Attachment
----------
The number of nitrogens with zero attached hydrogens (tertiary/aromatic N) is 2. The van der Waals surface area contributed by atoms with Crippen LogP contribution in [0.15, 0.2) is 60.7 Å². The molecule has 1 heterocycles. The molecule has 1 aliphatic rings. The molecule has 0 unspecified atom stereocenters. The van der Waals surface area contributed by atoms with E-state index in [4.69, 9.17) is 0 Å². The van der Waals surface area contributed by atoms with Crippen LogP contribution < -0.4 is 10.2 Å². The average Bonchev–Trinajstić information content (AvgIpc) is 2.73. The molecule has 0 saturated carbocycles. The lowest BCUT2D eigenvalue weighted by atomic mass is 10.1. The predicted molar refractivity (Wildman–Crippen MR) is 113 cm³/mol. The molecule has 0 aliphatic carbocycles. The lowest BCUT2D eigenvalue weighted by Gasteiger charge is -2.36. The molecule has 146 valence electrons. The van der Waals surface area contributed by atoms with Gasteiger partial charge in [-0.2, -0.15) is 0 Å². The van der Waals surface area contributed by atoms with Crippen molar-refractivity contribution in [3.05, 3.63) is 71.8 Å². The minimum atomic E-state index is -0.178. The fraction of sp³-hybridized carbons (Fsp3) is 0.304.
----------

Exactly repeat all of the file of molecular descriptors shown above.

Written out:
The number of nitrogens with zero attached hydrogens (tertiary/aromatic N) is 2. The van der Waals surface area contributed by atoms with Crippen LogP contribution in [0.15, 0.2) is 60.7 Å². The molecule has 1 heterocycles. The molecule has 1 aliphatic rings. The molecule has 0 unspecified atom stereocenters. The van der Waals surface area contributed by atoms with E-state index in [4.69, 9.17) is 0 Å². The van der Waals surface area contributed by atoms with Crippen LogP contribution < -0.4 is 10.2 Å². The average Bonchev–Trinajstić information content (AvgIpc) is 2.73. The molecule has 0 saturated carbocycles. The lowest BCUT2D eigenvalue weighted by atomic mass is 10.1. The predicted molar refractivity (Wildman–Crippen MR) is 113 cm³/mol. The molecule has 0 aliphatic carbocycles. The lowest BCUT2D eigenvalue weighted by Gasteiger charge is -2.36. The molecule has 146 valence electrons. The van der Waals surface area contributed by atoms with Gasteiger partial charge in [-0.2, -0.15) is 0 Å². The van der Waals surface area contributed by atoms with Crippen molar-refractivity contribution in [3.05, 3.63) is 71.8 Å². The minimum atomic E-state index is -0.178. The fraction of sp³-hybridized carbons (Fsp3) is 0.304.